HOUSTON, Apr. 20 -- Crude energy prices continued climbing to record highs Apr. 19, topping $72/bbl on the New York Mercantile Exchange.
"Crude is now pushing $75," said J. Marshall Adkins in the Houston office of Raymond James & Associates Inc. "While oil inventories remain high in absolute terms, gasoline inventories look to be heading towards the southern end of historical averages. Combine this with the ongoing geopolitical tension abroad, and you get a worried energy market."
Three fundamental forces are causing energy prices to soar: production disruptions in Nigeria and Norway; concern about Iran's nuclear crisis, which some say has added $10/bbl to crude since the start of this year; and shrinking US supplies of gasoline at the start of the driving season. US gasoline inventories have fallen some 18 million bbl in the past 6 weeks as seasonal maintenance has reduced refinery operations.
Iran's standoff with the US and Europe over its nuclear program is "the key political driver of prices for this and succeeding years," with the potential "to rearrange the pieces in the Middle East . . . in a way that would not be benign for prices," said Paul Horsnell of Barclays Capital Inc., London.
"Nigeria remains the key short-term issue for us, and in particular the continuing erosion of the control of the central government over the Niger Delta, while Iran is the key longer-term development," he said. Although a series of price reductions and rallies is likely as the Iranian crisis develops, Horsnell sees a major confrontation with Iran is rapidly approaching.
Meanwhile, the Energy Information Administration said commercial US crude inventories dipped by 800,000 bbl to 345.2 million bbl in the week ended Apr. 14. Gasoline stocks dropped by 5.4 million bbl to 202.5 million bbl in the period, while distillate inventories fell by 2.8 million bbl to 114.6 million bbl. US imports of crude increased by 126,000 b/d to 9.7 million b/d in the same period (OGJ Online, Apr. 19, 2006).
East Coast inventories have fallen by 11.6 million bbl over the past 4 weeks, partly due to the switch from methyl tertiary butyl ether to ethanol as a gasoline additive. "But the scale of the fall remains beyond that which would be expected, given the difference in supply lines, and regardless of its motivation it still raises the question as to how inventories for the driving season can be built in a timely fashion," Horsnell said.
Meanwhile, Shell Exploration & Production Co., New Orleans, said Apr. 20 it is ahead of schedule to restart production from its Mars tension-leg platform in the Gulf of Mexico by mid-May. Mars is the largest producing platform in the gulf that was affected by Hurricane Katrina, representing 5% of usual daily production from those waters.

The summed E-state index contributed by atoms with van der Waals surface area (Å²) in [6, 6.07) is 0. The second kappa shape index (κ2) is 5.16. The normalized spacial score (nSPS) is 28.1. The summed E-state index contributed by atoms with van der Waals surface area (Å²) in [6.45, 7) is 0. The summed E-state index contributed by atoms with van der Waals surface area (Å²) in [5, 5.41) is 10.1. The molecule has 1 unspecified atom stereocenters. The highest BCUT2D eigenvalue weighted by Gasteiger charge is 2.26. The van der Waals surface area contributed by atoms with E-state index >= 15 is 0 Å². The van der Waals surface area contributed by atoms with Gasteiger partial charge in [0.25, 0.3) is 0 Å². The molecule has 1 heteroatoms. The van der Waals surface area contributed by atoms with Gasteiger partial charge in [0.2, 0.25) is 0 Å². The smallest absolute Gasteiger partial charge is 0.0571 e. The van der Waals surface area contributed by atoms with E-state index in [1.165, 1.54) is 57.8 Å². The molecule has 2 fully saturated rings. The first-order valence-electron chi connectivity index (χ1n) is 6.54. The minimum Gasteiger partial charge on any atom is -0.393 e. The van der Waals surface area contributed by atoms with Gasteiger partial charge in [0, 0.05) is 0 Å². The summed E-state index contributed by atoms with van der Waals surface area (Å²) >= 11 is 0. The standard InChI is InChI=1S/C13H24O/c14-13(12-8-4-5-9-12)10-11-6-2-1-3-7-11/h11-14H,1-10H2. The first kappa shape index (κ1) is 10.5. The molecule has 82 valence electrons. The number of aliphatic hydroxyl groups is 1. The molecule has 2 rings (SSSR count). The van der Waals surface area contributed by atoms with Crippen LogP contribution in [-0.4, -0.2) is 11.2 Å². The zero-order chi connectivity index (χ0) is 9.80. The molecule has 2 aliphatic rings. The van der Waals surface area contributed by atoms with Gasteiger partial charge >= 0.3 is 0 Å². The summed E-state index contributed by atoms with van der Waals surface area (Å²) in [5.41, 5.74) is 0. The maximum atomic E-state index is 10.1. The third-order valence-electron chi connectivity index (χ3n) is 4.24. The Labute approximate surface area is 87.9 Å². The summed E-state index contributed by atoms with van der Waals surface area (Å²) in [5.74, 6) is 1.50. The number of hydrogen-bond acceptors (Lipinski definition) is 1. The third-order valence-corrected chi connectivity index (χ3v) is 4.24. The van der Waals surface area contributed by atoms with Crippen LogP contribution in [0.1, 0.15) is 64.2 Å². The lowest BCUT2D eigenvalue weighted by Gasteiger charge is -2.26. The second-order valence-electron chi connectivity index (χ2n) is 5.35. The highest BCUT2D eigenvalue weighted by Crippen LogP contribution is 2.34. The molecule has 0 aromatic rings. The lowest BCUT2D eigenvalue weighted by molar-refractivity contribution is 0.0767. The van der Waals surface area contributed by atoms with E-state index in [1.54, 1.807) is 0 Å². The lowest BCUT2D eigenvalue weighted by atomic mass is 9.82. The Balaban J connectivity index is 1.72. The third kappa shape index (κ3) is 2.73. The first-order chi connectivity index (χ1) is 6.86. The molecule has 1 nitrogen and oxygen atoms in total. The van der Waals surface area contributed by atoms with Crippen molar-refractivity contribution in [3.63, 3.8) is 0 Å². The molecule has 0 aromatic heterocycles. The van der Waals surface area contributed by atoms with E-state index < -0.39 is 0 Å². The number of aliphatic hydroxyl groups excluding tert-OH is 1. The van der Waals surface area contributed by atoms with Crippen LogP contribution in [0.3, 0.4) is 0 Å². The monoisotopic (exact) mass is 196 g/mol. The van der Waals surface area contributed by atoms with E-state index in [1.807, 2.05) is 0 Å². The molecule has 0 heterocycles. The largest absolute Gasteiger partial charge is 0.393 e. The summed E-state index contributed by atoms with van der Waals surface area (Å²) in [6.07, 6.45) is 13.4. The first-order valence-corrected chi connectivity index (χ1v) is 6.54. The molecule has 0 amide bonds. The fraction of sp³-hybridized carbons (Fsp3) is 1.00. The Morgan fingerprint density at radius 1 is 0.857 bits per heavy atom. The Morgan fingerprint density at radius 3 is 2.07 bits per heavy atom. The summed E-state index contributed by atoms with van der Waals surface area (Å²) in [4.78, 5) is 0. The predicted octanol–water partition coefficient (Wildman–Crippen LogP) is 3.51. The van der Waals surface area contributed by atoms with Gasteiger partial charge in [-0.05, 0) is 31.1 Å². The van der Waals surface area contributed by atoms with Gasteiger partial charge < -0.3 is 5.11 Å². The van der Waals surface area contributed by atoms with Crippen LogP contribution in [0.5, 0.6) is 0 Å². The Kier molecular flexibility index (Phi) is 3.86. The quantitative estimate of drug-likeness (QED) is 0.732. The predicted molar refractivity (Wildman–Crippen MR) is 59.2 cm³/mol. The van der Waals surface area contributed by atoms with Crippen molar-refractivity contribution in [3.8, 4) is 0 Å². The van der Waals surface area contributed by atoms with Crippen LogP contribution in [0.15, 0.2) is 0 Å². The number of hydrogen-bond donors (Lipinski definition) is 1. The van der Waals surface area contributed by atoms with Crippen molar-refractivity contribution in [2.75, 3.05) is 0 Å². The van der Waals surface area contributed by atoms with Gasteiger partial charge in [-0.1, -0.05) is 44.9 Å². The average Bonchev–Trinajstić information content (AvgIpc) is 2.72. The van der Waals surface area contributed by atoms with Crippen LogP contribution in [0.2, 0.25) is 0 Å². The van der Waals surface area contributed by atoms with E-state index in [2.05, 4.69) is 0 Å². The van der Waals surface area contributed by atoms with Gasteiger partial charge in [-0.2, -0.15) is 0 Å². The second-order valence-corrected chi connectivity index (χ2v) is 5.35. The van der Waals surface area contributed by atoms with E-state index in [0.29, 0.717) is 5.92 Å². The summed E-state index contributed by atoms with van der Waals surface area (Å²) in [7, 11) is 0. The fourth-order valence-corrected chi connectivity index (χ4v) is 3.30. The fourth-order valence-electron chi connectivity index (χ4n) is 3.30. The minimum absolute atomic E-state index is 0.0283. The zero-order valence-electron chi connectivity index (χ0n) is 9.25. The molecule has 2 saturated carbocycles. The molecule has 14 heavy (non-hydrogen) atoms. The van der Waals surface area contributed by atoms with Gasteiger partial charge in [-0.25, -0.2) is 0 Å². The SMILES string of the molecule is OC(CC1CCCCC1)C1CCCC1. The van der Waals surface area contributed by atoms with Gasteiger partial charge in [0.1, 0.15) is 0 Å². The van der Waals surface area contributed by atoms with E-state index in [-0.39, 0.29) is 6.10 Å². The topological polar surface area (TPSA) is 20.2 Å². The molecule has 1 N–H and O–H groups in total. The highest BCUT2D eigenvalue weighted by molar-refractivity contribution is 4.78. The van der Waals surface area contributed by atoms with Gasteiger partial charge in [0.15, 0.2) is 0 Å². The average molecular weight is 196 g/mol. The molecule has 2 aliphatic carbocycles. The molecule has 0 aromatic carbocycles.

Shell said construction activity for initial production at Mars should be completed by the end of this month with partial production expected to resume in late May. Mars production is expected to resume prestorm rates by the end of June. The TLP and its wells survived the hurricane, but its drilling rig and some major topside production equipment were heavily damaged.
The US Minerals Management Service reported 87 offshore platforms on federal leases in the Gulf of Mexico remained out of service Apr. 19, with 334,019 b/d of crude and 1.334 bcfd of natural gas production still shut in as the result of last year's hurricanes.
Cumulative production lost from Aug. 26 through Apr. 19 totaled 148.9 million bbl of crude and 730.5 bcf of gas. That's equivalent to 27.2% of the crude and 20% of the gas usually produced annually in those waters.
The May contract for benchmark US sweet, light crudes bumped up by 82¢ to close at a record high $72.17/bbl after trading at $70.70-72.40/bbl during the Apr. 19 session on NYMEX. The June contract gained $1.03 to $74.12/bbl. On the US spot market, West Texas Intermediate at Cushing, Okla., was up by 82¢ to $72.18/bbl. Gasoline and heating oil for May delivery on NYMEX gained 1.15¢ each to $2.24/gal and $2.06/gal, respectively.
The May natural gas contract increased by 18.4¢ to $8.19/MMbtu on more short-covering as the gas futures market followed crude prices higher on NYMEX. On Apr. 20, EIA reported the injection of 47 bcf of natural gas into US underground storage in the week ended Apr. 14. That was above the consensus of Wall Street analysts, up from an injection of 19 bcf the previous week but down from 50 bcf during the same period last year. US gas storage now stands at 1.8 tcf, up by 425 bcf from a year ago and 678 bcf above the 5-year average.
In London, the May IPE contract for North Sea Brent crude jumped by $1.22 to a record high of $73.73/bbl in that market. Gas oil for May gained $12.50 to $640/tonne.
The average price for the Organization of Petroleum Exporting Countries' basket of 11 benchmark crudes increased by 56¢ to $66.36/bbl on Apr. 19.
Contact Sam Fletcher at [email protected].